The wild salmon, an icon of the Northwest that ran some sixteen million strong in 1853, give Winthrop ecopornographic opportunity to explore themes of barbarism and civility, loathsomeness and beauty. The native people of his acquaintance "were oozier with [salmon] juices than I could wish of people I must touch and smell for a voyage of two days" (20), but he buys salmon from them nonetheless and transforms the fish through his culinary arts into objects to admire. If the people do not warrant his respect, the fish they catch do. On the Naches Trail, preparing dinner, he gives a painterly perception of a salmon he bought from Indians and props up to roast: "The colors that are encased within a salmon, awaiting fire that they may bloom, came forth artistically. On the toasted surface brightened warm yellows, and ruddy orange; and delicate pinkness, softened with downy gray, suffused the separating flakes" (74). His cultivated taste and touch transforms the fish: "how much better than feeding foul Indians it was to belong to me, who would treat his proportions with respect, feet the exquisiteness of his coloring, grill him delicately, and eat him daintily!" (84). This callous passage-as Anders Stephanson has written of Rudyard Kipling--demonstrates "the need to put the act of ruling alien peoples without their consent in the best possible light" (88). In other words, noblesse oblige makes Winthrop praise the salmon if not the Indians, the eaten if not the eaters. A salmon is a grand creature, Winthrop concedes, even if he buys it from "a singularly fishy old gentleman, his wife an oleaginous hag, [and] an emotionless youth ..." (85). The salmon represents his artistic power to refine the coarse and clashing particulars of his frontier experience.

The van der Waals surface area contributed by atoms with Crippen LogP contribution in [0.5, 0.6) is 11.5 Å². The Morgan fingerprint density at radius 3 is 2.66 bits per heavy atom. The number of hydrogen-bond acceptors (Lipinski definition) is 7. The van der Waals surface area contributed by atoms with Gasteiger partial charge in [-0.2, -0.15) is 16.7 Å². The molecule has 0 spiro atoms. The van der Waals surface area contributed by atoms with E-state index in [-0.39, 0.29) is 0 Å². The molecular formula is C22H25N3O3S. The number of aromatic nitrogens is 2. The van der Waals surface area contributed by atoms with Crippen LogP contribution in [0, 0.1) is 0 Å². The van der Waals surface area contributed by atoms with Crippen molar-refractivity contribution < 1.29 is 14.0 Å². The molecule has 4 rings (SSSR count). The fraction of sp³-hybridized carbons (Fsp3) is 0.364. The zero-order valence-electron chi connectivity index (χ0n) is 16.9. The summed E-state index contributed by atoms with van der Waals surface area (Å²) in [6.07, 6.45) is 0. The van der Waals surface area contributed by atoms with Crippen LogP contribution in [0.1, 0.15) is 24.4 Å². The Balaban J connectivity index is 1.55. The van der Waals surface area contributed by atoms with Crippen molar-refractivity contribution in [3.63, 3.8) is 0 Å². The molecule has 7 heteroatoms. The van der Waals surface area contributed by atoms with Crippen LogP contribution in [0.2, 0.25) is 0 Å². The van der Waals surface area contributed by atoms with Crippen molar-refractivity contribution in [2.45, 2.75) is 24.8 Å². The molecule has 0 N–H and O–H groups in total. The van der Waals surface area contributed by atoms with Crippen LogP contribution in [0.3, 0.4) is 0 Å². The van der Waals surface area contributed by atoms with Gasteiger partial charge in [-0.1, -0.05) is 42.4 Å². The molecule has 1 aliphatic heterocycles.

Literally and aesthetically, Mr. Rainier looms over Winthrop's account. At 14,411 feet (4,392 meters), it is the highest peak in the contiguous United States. The natives knew it only as Tacoma, an appellation that Winthrop sanctioned, today the name of Washington's second-largest city. "It was a giant mountain dome of snow," Winthrop wrote of his first glimpse of the peak from the Indian canoe, "swelling and seeming to fill the aerial spheres as its image displaced the blue deeps of tranquil water" (43-44). The day-dreaming young traveler, suddenly viewing this image reflected in the calm of Puget Sound, thinks he is hallucinating. His Indian paddlers are plying the paddles; he wants to slough their presence. Mountains exert an "ennobling influence" over humans (49), he writes, and the Yankee traveler seems to have welcomed the reminder of his own nobility in the presence of his Klallam guides. In the peak's shadow especially, he feels nobler and more at ease, where "[t]he summer evening air enfolded me sweetly, and down from the cliffs and snowy mounds of Tacoma a cool breeze fell like the spray of a cascade" (74). As if chosen by God, he fantasizes the mountain sharing the grace of its breeze for him alone. Aesthetically the mountain